The Supreme Court on Wednesday will hear a Public Interest Litigation (PIL) seeking to make political parties accountable for promises made in their manifesto. The PIL, filed by advocate Ashwini Kumar Upadhyay, seeks apex court’s directions to the Centre and the Election Commission to take steps to regulate poll manifesto.
It also seeks direction to the Election Commission to seize the poll symbol and deregister/derecognise the political parties that fail to fulfil the promises made in their manifesto.
The plea said that the Centre and the ECI have not taken steps to regulate the manifestos of political parties.
Citing promises of Janlokpal Bill-Swaraj Bill by Aam Aadmi Party (AAP) in their poll manifestos for Delhi, the plea said that the AAP did nothing to effectuate them.
“This is happening in all states because neither the Centre has enacted a law to regulate the functioning of political parties and their election manifesto nor has the ECI made any guideline,” it said.
Referring to the promise of Uniform Civil Code by the Bharatiya Janata Party (BJP), the petition said, “It (BJP) currently has absolute majority in the Lok Sabha, even if it is short of numbers in the Rajya Sabha. In such a situation, what would be the legal hassle if someone takes the BJP to court seeking fulfilment of the promise? Let it, at least, introduce a UCC Bill and leave it to the machinations of parliamentary democracy, to be settled in due course.”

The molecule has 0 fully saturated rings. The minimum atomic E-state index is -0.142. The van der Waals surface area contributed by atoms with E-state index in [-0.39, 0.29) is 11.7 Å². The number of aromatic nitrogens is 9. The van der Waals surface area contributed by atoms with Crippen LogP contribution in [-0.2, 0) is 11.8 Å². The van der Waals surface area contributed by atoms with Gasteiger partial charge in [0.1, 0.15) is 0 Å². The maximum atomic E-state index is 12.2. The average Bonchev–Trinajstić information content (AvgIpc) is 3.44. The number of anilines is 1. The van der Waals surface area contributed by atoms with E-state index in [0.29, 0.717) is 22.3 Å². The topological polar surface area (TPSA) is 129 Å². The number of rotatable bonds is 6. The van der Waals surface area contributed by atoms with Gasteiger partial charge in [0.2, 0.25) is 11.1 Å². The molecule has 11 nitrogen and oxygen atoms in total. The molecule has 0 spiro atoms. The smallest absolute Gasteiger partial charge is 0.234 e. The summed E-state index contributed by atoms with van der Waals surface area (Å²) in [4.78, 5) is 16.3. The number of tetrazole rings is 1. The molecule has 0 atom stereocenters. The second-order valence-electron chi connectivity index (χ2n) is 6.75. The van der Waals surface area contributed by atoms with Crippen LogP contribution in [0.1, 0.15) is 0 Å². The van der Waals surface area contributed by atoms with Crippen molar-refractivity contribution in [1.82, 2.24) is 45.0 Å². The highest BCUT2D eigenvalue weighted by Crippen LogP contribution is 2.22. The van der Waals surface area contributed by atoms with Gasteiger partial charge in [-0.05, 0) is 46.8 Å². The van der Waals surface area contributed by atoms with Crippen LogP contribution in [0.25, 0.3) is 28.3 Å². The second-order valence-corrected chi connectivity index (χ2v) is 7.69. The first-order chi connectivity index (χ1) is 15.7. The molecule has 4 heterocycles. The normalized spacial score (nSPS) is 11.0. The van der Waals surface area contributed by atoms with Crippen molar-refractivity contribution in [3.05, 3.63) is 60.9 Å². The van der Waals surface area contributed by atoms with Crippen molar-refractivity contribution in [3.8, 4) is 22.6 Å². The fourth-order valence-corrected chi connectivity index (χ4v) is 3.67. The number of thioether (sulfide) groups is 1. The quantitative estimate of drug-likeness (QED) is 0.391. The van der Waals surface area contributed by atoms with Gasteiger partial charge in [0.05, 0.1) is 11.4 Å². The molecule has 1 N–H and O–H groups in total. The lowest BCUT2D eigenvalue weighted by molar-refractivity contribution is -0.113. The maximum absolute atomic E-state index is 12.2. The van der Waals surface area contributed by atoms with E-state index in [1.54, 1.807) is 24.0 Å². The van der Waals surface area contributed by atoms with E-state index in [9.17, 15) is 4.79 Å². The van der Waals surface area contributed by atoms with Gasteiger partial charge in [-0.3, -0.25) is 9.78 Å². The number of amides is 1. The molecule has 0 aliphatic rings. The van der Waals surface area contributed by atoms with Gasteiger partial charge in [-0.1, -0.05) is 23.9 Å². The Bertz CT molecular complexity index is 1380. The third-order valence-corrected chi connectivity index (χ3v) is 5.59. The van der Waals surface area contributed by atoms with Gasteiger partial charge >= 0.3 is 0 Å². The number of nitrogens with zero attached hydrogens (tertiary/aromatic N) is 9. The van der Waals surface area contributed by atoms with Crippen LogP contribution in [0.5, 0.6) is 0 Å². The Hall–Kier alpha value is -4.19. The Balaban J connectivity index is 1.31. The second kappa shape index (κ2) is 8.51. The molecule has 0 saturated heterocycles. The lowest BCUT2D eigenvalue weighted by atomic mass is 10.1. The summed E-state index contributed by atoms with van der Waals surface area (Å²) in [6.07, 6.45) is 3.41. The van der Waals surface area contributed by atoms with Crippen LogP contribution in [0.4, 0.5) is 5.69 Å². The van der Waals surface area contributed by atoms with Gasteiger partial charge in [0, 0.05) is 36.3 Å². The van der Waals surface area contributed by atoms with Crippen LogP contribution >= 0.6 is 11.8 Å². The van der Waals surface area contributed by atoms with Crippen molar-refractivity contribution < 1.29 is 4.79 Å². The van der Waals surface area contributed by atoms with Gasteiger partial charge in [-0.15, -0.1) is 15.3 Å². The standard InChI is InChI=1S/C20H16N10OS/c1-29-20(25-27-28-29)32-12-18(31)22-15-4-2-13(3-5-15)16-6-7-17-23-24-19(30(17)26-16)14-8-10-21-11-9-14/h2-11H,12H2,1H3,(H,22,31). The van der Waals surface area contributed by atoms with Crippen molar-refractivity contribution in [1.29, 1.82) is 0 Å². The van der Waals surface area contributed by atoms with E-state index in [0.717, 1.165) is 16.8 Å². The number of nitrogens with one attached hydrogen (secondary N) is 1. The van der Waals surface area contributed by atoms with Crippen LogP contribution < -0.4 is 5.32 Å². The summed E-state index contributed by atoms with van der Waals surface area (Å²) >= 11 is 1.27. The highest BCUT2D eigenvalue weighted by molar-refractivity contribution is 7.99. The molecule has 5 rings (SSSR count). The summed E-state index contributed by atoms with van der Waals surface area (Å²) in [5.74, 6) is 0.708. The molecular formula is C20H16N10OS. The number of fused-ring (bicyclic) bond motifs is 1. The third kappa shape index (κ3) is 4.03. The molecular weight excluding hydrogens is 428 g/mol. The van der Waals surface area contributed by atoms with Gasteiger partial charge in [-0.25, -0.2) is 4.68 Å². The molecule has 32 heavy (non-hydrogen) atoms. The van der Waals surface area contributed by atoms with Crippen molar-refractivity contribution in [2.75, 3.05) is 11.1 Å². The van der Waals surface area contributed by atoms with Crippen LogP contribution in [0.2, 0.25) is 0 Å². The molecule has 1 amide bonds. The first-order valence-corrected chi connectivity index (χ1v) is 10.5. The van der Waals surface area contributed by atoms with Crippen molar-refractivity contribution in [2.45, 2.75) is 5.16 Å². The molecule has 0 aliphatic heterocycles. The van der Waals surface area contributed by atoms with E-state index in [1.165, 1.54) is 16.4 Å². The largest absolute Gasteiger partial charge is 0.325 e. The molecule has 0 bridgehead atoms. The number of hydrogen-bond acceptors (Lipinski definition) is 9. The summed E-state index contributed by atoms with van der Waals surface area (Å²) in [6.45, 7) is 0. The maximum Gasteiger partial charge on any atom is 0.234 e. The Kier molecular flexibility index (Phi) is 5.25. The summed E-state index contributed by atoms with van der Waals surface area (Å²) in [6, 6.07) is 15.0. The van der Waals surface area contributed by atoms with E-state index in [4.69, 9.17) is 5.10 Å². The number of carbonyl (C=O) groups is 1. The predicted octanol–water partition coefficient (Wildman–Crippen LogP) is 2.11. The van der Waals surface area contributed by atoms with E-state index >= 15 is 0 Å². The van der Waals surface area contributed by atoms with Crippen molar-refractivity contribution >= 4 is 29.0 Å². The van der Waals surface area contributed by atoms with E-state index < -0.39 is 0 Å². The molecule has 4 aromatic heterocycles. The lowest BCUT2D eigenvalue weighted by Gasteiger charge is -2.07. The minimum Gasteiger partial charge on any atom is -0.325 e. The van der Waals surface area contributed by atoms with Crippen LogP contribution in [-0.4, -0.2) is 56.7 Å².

“An election manifesto is a window for voters to see through a political party’s governance agenda to make an informed decision. Voting is a transactional act. Once a vote is cast on the basis of the transactional value the voter sees in the party, a legal contract arguably comes into existence if the said party forms the ruling government,” the PIL said.
“Direct and declare that the Election Manifesto is a vision document, a published declaration of the intentions, motives and views of the political party and used to achieve the particular goals, if political party gets elected. Hence, it is statutory and legally enforceable,” the plea said.
(with PTI inputs)